Amazon and ComiXology did more than ruffle a few feathers over the weekend with the release of a new iPhone and iPad ComiXology app that removed in-app purchase options. Instead, users now must go to the ComiXology website to view and purchase titles, heralding in a new Amazon-controlled age of digital comics.
The digital comic game belongs to Amazon
ComiXology announced only a couple weeks ago that it had been bought by Amazon saying, "We are confident that – with Amazon by our side, who shares our desire for innovation and a relentless focus on customers – we've only just begun." This weekend's update, however, isn't about focusing on customers; it's about Amazon owning the digital comic industry.
At the time I was skeptical about how Amazon would treat its new property, and even said, "Please, Amazon, don't kill the ComiXology app because reading comics in the Kindle app sucks."
Amazon released the updated ComiXology app, now named Comic - Read Comic Books & Graphic Novels by comiXology, without support for in-app purchases. The feature was disabled in previous versions, too, so avoiding the update to continue making in-app purchases is not an option.
The change means iPhone and iPad users have to go to the ComiXology website to find what they want to read, and to make purchases. Ironically, in-app purchasing was added to the Android version with the company calling it "one of our most requested features."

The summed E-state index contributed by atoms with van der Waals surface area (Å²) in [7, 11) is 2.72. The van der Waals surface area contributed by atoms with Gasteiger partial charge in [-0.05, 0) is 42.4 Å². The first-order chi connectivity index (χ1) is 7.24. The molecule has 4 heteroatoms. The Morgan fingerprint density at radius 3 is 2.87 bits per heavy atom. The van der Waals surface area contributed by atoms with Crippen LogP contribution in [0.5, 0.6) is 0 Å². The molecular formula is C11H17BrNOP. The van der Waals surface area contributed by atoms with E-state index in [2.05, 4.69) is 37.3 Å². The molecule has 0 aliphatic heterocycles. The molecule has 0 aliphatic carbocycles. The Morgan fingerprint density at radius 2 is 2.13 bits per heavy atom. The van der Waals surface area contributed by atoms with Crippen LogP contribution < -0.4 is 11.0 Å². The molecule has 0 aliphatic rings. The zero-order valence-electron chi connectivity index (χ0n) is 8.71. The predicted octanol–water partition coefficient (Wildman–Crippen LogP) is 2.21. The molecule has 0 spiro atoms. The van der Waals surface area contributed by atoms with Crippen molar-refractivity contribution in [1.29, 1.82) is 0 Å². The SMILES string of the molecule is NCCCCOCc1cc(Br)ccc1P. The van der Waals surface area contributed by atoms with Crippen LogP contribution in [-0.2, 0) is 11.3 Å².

On first glance, sending users out of the app to browse and purchase doesn't sound like that big of a deal, and there's plenty of talk on the Internet from people saying as much. What they aren't seeing is that pulling purchases out of the app is more than a minor inconvenience, it's a fundamental shift in the comic industry -- a shift that builds a barrier to purchasing in a market that's been struggling to grow.
If this change were in the grocery market, for example, it would be like going to one store where you find and purchase what you want, and then a second where you can pick up and eat what you bought.
Alternatively, you could go to one store to buy apples, and another to buy bread, but you'd be able to walk out with your purchases in hand. That's the model comic publishers are facing: Lose out on convenience and impulse purchases, or start their own online store where buyers need to already know what they're interested in.